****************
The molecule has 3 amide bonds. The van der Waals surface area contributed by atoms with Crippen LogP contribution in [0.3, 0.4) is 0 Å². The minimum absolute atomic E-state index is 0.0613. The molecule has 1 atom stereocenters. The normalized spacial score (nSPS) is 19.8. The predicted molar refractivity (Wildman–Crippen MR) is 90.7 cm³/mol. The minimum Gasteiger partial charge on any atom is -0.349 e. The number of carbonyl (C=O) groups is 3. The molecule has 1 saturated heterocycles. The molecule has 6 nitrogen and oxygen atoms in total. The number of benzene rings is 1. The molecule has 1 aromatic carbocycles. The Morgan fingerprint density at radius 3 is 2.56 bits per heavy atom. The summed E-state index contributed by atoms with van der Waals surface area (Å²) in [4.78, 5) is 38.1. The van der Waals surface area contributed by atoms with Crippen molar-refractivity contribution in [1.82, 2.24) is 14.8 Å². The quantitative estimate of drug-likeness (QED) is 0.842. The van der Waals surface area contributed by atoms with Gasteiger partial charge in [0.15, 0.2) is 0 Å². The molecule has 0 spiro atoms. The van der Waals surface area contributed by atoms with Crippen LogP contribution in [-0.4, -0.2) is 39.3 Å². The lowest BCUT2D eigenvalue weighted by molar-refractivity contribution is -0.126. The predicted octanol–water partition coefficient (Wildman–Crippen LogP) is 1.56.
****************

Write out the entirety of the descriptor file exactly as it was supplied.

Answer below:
The molecule has 3 amide bonds. The van der Waals surface area contributed by atoms with Crippen LogP contribution in [0.3, 0.4) is 0 Å². The minimum absolute atomic E-state index is 0.0613. The molecule has 1 atom stereocenters. The normalized spacial score (nSPS) is 19.8. The predicted molar refractivity (Wildman–Crippen MR) is 90.7 cm³/mol. The minimum Gasteiger partial charge on any atom is -0.349 e. The number of carbonyl (C=O) groups is 3. The molecule has 1 saturated heterocycles. The molecule has 6 nitrogen and oxygen atoms in total. The number of benzene rings is 1. The molecule has 1 aromatic carbocycles. The Morgan fingerprint density at radius 3 is 2.56 bits per heavy atom. The summed E-state index contributed by atoms with van der Waals surface area (Å²) in [4.78, 5) is 38.1. The van der Waals surface area contributed by atoms with Crippen molar-refractivity contribution in [1.82, 2.24) is 14.8 Å². The quantitative estimate of drug-likeness (QED) is 0.842. The van der Waals surface area contributed by atoms with Gasteiger partial charge in [0.15, 0.2) is 0 Å². The molecule has 0 spiro atoms. The van der Waals surface area contributed by atoms with Crippen LogP contribution in [-0.4, -0.2) is 39.3 Å². The lowest BCUT2D eigenvalue weighted by molar-refractivity contribution is -0.126. The predicted octanol–water partition coefficient (Wildman–Crippen LogP) is 1.56.